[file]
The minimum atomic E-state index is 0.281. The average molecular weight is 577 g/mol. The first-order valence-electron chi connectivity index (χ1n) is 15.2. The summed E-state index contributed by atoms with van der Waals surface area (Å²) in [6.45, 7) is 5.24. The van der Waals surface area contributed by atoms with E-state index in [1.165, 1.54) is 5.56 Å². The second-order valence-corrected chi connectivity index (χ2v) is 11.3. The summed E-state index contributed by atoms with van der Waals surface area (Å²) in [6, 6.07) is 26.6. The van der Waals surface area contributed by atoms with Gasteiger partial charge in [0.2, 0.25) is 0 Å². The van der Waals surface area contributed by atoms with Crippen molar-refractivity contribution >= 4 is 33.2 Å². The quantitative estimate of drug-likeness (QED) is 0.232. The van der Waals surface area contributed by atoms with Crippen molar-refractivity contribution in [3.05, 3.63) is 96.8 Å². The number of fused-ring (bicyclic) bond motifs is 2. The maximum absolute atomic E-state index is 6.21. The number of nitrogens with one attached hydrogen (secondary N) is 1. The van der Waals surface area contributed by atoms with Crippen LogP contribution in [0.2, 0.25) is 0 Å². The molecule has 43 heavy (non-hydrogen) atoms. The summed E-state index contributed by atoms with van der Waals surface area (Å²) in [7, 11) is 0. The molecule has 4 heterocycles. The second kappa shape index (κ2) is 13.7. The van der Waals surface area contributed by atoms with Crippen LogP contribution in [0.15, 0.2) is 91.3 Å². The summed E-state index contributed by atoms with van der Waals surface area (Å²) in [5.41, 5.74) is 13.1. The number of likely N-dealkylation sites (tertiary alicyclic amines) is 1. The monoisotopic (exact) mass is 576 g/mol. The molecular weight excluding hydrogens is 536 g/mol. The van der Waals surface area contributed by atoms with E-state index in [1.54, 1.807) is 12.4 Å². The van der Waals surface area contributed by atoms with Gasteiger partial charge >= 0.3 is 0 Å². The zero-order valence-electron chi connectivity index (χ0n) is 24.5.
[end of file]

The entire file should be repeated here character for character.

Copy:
The minimum atomic E-state index is 0.281. The average molecular weight is 577 g/mol. The first-order valence-electron chi connectivity index (χ1n) is 15.2. The summed E-state index contributed by atoms with van der Waals surface area (Å²) in [6.45, 7) is 5.24. The van der Waals surface area contributed by atoms with E-state index in [1.165, 1.54) is 5.56 Å². The second-order valence-corrected chi connectivity index (χ2v) is 11.3. The summed E-state index contributed by atoms with van der Waals surface area (Å²) in [6, 6.07) is 26.6. The van der Waals surface area contributed by atoms with Gasteiger partial charge in [0.2, 0.25) is 0 Å². The van der Waals surface area contributed by atoms with Crippen molar-refractivity contribution >= 4 is 33.2 Å². The quantitative estimate of drug-likeness (QED) is 0.232. The van der Waals surface area contributed by atoms with Crippen molar-refractivity contribution in [3.05, 3.63) is 96.8 Å². The number of fused-ring (bicyclic) bond motifs is 2. The maximum absolute atomic E-state index is 6.21. The number of nitrogens with one attached hydrogen (secondary N) is 1. The van der Waals surface area contributed by atoms with Crippen LogP contribution in [0.2, 0.25) is 0 Å². The molecule has 43 heavy (non-hydrogen) atoms. The summed E-state index contributed by atoms with van der Waals surface area (Å²) in [7, 11) is 0. The molecule has 4 heterocycles. The second kappa shape index (κ2) is 13.7. The van der Waals surface area contributed by atoms with Crippen LogP contribution in [0.15, 0.2) is 91.3 Å². The summed E-state index contributed by atoms with van der Waals surface area (Å²) in [5.41, 5.74) is 13.1. The number of likely N-dealkylation sites (tertiary alicyclic amines) is 1. The monoisotopic (exact) mass is 576 g/mol. The molecular weight excluding hydrogens is 536 g/mol. The van der Waals surface area contributed by atoms with E-state index in [1.54, 1.807) is 12.4 Å². The van der Waals surface area contributed by atoms with Gasteiger partial charge >= 0.3 is 0 Å². The zero-order valence-electron chi connectivity index (χ0n) is 24.5.